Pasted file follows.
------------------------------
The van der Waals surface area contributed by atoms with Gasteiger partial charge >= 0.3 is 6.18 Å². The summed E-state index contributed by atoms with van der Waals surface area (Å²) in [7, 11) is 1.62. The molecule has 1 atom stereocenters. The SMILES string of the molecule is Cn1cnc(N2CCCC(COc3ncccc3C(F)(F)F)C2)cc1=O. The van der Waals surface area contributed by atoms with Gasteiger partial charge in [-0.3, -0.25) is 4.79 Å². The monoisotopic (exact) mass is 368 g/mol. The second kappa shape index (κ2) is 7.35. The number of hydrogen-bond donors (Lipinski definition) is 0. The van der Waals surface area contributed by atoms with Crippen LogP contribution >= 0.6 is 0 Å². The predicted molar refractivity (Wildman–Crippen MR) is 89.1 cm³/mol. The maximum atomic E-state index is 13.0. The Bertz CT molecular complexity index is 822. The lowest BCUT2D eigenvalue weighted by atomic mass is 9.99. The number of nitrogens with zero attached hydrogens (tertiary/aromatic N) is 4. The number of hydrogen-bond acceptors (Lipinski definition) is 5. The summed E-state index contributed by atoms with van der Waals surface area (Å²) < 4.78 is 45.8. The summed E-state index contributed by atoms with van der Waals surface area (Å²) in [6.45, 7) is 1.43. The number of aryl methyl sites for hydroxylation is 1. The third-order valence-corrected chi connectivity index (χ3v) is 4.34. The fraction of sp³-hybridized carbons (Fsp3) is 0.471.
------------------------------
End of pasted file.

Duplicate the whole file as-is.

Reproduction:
The van der Waals surface area contributed by atoms with Gasteiger partial charge >= 0.3 is 6.18 Å². The summed E-state index contributed by atoms with van der Waals surface area (Å²) in [7, 11) is 1.62. The molecule has 1 atom stereocenters. The SMILES string of the molecule is Cn1cnc(N2CCCC(COc3ncccc3C(F)(F)F)C2)cc1=O. The van der Waals surface area contributed by atoms with Gasteiger partial charge in [-0.3, -0.25) is 4.79 Å². The monoisotopic (exact) mass is 368 g/mol. The second kappa shape index (κ2) is 7.35. The number of hydrogen-bond donors (Lipinski definition) is 0. The van der Waals surface area contributed by atoms with Crippen LogP contribution >= 0.6 is 0 Å². The predicted molar refractivity (Wildman–Crippen MR) is 89.1 cm³/mol. The maximum atomic E-state index is 13.0. The Bertz CT molecular complexity index is 822. The lowest BCUT2D eigenvalue weighted by atomic mass is 9.99. The number of nitrogens with zero attached hydrogens (tertiary/aromatic N) is 4. The number of hydrogen-bond acceptors (Lipinski definition) is 5. The summed E-state index contributed by atoms with van der Waals surface area (Å²) < 4.78 is 45.8. The summed E-state index contributed by atoms with van der Waals surface area (Å²) in [6.45, 7) is 1.43. The number of aryl methyl sites for hydroxylation is 1. The third-order valence-corrected chi connectivity index (χ3v) is 4.34. The fraction of sp³-hybridized carbons (Fsp3) is 0.471.